Almost 300 miles separates Libya from Sicily. This 300-mile stretch is known as the refugee graveyard. Over the course of the last six years almost 16,000 people have died or have gone missing off the Libyan coast. But for many, a fate worse than drowning at sea is being locked up in one of the country’s numerous detention centres. Since the fall of dictator Muammar Gaddafi in 2011, the Libyan militias now reign supreme in a merciless war for the capital and for oil.
Libya is one of the worst countries in the world to be a refugee or asylum seeker. There is a very high chance that you will be abused, tortured and raped. This abuse most often occurs inside the country’s detention centres. There are dozens of official and clandestine centres all throughout Libya. We managed to get inside one of the most notorious centres in Zawiya. There, we witnessed firsthand the appalling conditions.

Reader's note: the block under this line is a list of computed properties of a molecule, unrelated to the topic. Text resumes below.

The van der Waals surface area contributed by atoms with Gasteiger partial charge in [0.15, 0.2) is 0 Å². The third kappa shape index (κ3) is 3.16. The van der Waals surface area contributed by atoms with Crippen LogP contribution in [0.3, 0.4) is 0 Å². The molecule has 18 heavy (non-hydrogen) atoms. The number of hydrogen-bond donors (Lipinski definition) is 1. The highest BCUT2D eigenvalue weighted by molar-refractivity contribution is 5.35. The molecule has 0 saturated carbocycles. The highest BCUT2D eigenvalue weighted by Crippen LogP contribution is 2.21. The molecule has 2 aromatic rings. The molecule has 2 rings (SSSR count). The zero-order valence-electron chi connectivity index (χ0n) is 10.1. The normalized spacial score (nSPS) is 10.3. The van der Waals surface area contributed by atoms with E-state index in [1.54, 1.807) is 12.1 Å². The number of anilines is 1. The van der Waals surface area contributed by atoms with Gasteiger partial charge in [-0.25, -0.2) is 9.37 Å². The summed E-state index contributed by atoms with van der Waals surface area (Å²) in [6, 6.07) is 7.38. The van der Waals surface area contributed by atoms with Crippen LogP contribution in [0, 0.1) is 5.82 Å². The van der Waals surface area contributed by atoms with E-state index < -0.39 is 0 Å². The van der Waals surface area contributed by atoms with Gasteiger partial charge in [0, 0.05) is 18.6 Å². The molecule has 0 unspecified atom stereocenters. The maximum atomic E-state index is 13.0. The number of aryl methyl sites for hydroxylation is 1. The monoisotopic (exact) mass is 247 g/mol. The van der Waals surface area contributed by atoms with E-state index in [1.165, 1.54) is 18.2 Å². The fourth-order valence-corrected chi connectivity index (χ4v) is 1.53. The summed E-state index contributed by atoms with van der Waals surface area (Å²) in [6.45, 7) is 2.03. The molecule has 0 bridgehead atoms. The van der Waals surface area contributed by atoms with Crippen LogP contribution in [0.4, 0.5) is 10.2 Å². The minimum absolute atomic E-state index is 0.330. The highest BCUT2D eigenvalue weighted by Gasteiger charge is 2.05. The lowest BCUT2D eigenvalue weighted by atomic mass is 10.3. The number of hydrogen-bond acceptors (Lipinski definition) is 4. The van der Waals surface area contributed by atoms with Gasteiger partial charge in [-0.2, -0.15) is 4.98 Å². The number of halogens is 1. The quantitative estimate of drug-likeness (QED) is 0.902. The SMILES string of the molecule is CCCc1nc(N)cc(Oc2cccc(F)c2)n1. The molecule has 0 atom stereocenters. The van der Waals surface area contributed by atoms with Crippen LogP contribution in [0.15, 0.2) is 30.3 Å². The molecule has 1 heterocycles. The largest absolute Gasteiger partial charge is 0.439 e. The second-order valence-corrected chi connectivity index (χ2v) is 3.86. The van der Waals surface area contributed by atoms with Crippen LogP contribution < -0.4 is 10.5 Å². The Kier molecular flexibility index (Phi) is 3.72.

But there are those who try to help. Humanitarian organisations specialising in rescue aid have taken to the sea or the skies to patrol the area. Accused of aiding illegal immigration in Europe, these NGOs are the target of numerous administrative and judicial claims that attempt to derail their mission. We followed them for several weeks on board the Mediterranean emergency rescue ship ‘The Ocean Viking’ and heard the stories of those able to escape the camps
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